Then again, I’ve always noticed an inverse relation between the insight I got from an econ paper and the amount of math it contained.


tim 12.18.03 at 4:43 pm

“Literary theorists … do ‘have something specific, something generally agreed upon by their fellow practitioners, and something fixed behind the meanings of the words they use.'”

So you say. But others disagree. That’s exactly the point that has to be proved to show that what they are up to is not just obscurantism but proper use of a technical jargon.

“‘Deconstruct’ has a particular technical meaning coming from Derrida (depending on his claim that implicit assumptions necessarily lead to internal contradictions in any statement) – it isn’t just a synonym for ‘analyse’.”

Not according to one of the literary theorists’ defenders in this debate. The equation of deconstruct with analyze isn’t my claim.


dsquared 12.18.03 at 5:21 pm

Would you be prepared to stake much on the question of whether quantum physicists use the term “observation” in a consistent manner?

The point is that you’re looking at the wrong comparision with scientific jargon. The scientists use unambiguous language to describe things which is possible because things are unambiguous. When scientists describe what they do, they use terms like “observation”, “experiment”, “significant”, “effect” and a number of other terms which are as ambiguous and philosophically complex as you like.

The distinction is easy to miss, because in criticism, the “things” that you’re writing about are the same as “what you’re doing”.


Matt Weiner 12.18.03 at 5:47 pm

Force means something different in the technical jargon of physicists than in the common language. That’s the point of a technical jargon.

“Charm” and “strangeness,” even more so. But “solid” wasn’t meant to be a jargon term–it was supposed to mean exactly what it means in the common language. That it turned out not to, I think, indicates that physicists were able to work for a long time with a term that was not clearly defined.

As for “endurance” and “perdurance”–those are obviously jargon terms, defined stipulatively. But take “vagueness.” Philosophers don’t seem to be able to agree on what “vagueness” really means–ask Brian Weatherson, who has a very controversial definition. I guess pretty much everyone agrees that “bald” leads to issues of vagueness, and vagueness can be vaguely defined by saying “cases like ‘bald'”; but that leaves a whole lot of room for disputes about definitions.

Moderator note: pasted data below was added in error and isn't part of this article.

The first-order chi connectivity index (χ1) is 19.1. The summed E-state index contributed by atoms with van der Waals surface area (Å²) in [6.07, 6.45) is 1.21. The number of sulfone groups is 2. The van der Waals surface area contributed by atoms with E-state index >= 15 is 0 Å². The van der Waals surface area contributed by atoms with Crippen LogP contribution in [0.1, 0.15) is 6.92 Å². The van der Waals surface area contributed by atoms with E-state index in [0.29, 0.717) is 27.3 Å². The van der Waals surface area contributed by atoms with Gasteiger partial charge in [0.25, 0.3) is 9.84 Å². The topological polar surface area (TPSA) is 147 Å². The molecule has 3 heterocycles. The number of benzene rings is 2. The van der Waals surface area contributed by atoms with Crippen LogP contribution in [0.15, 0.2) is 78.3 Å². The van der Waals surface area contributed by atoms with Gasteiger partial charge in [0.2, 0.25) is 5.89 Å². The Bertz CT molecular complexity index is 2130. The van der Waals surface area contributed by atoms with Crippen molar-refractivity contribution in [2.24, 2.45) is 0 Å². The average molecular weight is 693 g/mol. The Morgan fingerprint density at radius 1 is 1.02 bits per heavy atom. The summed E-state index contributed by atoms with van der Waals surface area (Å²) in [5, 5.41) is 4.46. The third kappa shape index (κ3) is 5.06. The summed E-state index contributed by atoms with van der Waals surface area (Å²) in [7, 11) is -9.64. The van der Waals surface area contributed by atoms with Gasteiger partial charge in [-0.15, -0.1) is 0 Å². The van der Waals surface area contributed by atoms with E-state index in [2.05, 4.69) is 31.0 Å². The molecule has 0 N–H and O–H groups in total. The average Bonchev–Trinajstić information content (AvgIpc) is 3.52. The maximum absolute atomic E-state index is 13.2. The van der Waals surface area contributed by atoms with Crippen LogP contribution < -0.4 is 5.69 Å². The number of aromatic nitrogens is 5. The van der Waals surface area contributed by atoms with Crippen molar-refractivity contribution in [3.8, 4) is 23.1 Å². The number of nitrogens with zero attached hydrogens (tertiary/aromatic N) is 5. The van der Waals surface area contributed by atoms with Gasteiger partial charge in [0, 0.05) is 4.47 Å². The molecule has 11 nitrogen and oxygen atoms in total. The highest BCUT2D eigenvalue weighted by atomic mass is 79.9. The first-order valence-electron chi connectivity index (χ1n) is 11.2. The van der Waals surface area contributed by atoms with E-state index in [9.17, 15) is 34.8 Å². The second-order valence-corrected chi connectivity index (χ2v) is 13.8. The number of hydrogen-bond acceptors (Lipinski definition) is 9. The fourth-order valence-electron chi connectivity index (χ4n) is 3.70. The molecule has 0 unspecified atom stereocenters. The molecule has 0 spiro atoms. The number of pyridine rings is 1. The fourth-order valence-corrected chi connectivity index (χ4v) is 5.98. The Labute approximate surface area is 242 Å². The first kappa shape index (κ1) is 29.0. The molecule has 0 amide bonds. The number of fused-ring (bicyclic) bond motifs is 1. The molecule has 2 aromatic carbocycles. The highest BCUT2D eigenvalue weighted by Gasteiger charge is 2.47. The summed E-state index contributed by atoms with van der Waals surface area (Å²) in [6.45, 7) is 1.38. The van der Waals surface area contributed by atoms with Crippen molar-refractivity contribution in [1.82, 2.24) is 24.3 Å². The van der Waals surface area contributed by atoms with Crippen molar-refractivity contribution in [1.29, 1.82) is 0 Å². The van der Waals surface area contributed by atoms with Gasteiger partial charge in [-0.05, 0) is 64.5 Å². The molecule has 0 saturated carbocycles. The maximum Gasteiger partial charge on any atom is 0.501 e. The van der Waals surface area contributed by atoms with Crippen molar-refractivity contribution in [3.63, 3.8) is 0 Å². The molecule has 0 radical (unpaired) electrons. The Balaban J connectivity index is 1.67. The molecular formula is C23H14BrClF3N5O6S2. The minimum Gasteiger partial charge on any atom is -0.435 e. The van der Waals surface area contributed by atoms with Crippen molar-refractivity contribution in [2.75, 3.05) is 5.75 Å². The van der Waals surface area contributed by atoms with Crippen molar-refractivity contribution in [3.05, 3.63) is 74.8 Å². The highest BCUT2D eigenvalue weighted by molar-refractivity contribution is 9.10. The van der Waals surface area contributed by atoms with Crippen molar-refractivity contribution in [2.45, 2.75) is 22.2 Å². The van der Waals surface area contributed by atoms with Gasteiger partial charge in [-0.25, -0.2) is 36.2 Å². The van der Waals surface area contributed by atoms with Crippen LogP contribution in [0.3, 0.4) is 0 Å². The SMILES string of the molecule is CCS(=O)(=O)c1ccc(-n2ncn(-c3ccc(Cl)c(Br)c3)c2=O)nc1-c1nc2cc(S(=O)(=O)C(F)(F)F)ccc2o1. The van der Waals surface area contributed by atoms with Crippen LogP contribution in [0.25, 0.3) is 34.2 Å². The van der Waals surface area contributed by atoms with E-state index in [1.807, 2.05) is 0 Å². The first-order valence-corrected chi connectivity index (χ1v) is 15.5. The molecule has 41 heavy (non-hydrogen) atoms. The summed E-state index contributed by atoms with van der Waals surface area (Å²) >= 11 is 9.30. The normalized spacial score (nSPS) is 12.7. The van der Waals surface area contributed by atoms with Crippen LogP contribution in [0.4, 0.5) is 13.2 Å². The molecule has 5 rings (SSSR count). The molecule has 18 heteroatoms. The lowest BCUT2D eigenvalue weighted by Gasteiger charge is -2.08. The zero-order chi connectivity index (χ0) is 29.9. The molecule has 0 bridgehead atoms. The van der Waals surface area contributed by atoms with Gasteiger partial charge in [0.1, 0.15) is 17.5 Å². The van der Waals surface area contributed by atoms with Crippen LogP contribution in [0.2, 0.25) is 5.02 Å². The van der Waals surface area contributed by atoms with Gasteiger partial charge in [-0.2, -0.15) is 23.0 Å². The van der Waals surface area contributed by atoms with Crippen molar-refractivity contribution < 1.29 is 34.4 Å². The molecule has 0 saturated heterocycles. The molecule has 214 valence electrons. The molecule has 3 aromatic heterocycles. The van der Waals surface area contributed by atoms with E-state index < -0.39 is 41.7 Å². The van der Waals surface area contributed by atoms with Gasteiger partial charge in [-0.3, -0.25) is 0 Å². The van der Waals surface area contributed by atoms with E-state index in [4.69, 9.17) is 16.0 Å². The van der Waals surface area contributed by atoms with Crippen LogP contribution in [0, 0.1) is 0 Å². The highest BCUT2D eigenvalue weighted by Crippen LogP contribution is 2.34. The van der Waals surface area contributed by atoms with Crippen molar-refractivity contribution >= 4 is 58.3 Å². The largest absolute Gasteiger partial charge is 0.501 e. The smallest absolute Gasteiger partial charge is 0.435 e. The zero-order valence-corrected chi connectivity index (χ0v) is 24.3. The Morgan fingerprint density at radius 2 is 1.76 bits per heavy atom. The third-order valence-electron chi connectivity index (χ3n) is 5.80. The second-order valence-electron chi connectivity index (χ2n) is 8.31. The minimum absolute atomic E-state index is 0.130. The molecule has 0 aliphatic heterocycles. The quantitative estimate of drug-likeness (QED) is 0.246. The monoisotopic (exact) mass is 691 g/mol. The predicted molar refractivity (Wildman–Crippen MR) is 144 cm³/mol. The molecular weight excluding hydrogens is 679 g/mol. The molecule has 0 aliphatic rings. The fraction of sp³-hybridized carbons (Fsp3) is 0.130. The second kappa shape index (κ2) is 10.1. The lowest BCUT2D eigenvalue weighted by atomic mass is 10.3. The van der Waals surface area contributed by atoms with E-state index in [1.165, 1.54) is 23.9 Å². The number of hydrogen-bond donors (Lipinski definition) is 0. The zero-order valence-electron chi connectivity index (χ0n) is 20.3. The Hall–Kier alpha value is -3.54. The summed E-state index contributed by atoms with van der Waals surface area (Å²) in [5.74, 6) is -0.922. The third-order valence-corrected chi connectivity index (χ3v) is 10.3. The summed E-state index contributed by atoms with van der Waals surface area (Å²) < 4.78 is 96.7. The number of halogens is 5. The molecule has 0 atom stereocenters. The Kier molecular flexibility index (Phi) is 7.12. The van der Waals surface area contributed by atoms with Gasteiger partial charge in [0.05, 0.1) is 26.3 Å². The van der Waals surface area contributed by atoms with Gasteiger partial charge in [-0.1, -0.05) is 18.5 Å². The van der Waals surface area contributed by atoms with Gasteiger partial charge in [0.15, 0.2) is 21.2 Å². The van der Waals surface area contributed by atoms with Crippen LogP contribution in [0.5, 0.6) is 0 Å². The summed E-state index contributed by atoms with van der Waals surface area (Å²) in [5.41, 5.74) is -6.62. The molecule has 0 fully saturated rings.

Yet it’s pretty clear to me that analytic philosophers aren’t BSing (always), and often do make progress toward getting clear on concepts. It’s not clear to me that critical theorists aren’t BSing, partly because I haven’t read enough of them. (Foucault and Adorno certainly weren’t, though.) But I’m reluctant to condemn them without more study.


Tim F 12.18.03 at 8:08 pm

_So you say. But others disagree. That’s exactly the point that has to be proved…_

Why does it ‘have to be proved’? Why does literary theory have a special obligation to demonstrate that its technical terms are genuine, an obligation physics or economics or analytic philosophy apparently do not have?

Literary theorists are generally intelligent, serious people (and often, like Judith Butler, capable of writing very clear, jargon free, prose, when they wish to); they appear to be able to communicate with one another using their jargon. Surely the burden of proof is on those who claim that the jargon is meaningless?

If I were to claim that particle physics was pretentious jargon, would my disagreement mean that physics had to prove to my satisfaction that _all_ it’s jargon were meaningful?


tim 12.18.03 at 11:11 pm

“Surely the burden of proof is on those who claim that the jargon is meaningless?”

Perhaps. But there are plenty of people out there asserting it, and a few people out there testing it. Everybody and their uncle likes to mock the nonsense that comes out of the MLA conference. And this discussion started precisely because people have been assaulting the “bad writing” of theory. Whatever you think of Alan Sokal and his dirty trick, it did demonstrate the point. (Do you think if you wrote a simulated-jargon filled particle physics paper and submitted it to Phys Rev Letters, that you would make it past the referees?) It doesn’t help either that the defenders can’t make a clear case for the defense. (One of the editors of Social Text went so far as to say that Sokal’s paper was legitimate, Sokal’s claim that it was a hoax was a hoax.)

This discussion isn’t going on in a vacuum, it’s going on in a landscape littered with pretentious sounding nonsense that is propagated under the name “Theory” and which is attacked as nonsense from many sides. So now is time for those theorists to answer the charges – if they can.

There isn’t the same skepticism about particle physics – and there is very likely a good reason for that.